6/20/2013 11:08:00 AM STUDENTS SING St. Jude chorus
Students outside the studio at The College of Saint Rose.
Students recording and a student-designed album cover.
To buy the chorus' album, call 892-4283. Mr. Ascioti has been composing and conducting music since 1996 and has been with St. Jude for five years; his "Adirondack Meditation" piece will be performed at Carnegie Hall in New York City Oct. 15, 8 p.m. For information, see www.naamusic.com.
The chorus at St. Jude the Apostle School in Wynantskill is accustomed to displaying its talents in public: The third- through sixth-graders perform at malls, VA hospitals, community events in Troy and locally-televised Christmas concerts.
So it wasn't a huge leap for the group to record an album.
"I'm always looking for different opportunities," said Nicholas Ascioti, the music teacher at the school and music director for St. Jude parish. "We don't have a sports team or anything like that, so I try to make [the chorus] as special as possible."
The 28 students in the choir voted for their favorite songs to record; Mr. Ascioti used his connections at his alma mater, The College of Saint Rose in Albany, to schedule a studio session to lay down the winning 16 tracks. The mostly religious tunes included titles like "Canticle of the Sun," "They'll Know We Are Christians" and "We Three Kings."
The latter was fourth-grader Alyssa Merola's favorite song.
"It was awesome in there," said Alyssa, whose drawing of singing children and a piano-playing adult was selected as the CD's cover art. She described the studio's "small, soundproof room with microphones so, in a different room, the people could hear us.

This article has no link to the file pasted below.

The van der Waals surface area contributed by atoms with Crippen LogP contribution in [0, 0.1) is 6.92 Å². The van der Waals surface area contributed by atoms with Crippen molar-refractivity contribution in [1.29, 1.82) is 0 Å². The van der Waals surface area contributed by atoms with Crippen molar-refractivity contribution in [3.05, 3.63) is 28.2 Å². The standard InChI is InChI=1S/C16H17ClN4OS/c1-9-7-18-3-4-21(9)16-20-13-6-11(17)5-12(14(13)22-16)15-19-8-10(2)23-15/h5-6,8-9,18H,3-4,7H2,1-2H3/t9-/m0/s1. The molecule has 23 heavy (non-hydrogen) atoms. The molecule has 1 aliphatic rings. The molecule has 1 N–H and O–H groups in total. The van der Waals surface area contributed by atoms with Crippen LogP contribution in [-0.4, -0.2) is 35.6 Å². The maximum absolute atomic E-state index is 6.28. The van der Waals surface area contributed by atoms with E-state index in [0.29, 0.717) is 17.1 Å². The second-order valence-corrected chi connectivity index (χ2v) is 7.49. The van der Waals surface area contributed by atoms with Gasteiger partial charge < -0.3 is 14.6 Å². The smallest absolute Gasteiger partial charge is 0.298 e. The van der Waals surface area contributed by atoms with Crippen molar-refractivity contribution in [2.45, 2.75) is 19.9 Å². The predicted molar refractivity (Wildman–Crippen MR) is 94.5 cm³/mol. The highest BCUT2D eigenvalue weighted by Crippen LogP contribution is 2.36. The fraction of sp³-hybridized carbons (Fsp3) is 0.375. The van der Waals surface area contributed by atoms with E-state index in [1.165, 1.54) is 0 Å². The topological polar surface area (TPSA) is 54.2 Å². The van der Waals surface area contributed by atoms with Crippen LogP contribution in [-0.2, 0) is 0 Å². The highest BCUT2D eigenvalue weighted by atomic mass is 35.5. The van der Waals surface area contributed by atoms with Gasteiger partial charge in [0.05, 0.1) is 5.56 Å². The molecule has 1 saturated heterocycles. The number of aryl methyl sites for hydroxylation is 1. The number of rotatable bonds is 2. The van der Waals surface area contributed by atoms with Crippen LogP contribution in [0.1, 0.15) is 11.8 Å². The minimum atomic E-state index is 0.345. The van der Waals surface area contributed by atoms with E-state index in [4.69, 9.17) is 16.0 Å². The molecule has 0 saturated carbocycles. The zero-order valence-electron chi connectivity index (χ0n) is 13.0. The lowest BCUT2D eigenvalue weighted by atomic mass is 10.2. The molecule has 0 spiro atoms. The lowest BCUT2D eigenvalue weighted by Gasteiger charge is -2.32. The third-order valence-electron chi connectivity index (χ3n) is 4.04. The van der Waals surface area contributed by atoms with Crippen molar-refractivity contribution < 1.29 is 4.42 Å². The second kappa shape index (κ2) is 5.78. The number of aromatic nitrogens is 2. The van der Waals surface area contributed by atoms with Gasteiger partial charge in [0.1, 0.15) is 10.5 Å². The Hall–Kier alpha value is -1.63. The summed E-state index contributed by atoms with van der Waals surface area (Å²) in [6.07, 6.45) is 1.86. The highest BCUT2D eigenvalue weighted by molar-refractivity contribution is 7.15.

"It was really cool," she continued. "It was just really fun being in a studio and actually being able to get recorded. I don't think it will happen again."
Mr. Ascioti said his students didn't seem nervous or scared, but impressed - especially by the studio's grand piano. They also got a kick out of listening to song playbacks in the control room and watching engineers add ambient noise to the tracks.
"They were in awe," the teacher said. "They all sat quietly, taking it in and listening to what they had just done. They were quite enthusiastic about the whole thing."
The CD was officially released at a party last week at St. Jude. Half of the 100 copies produced have already sold as part of a fundraiser for the chorus. Mr. Ascioti wants to use the money to cover transportation costs for more public performances, or maybe even a trip to New York City.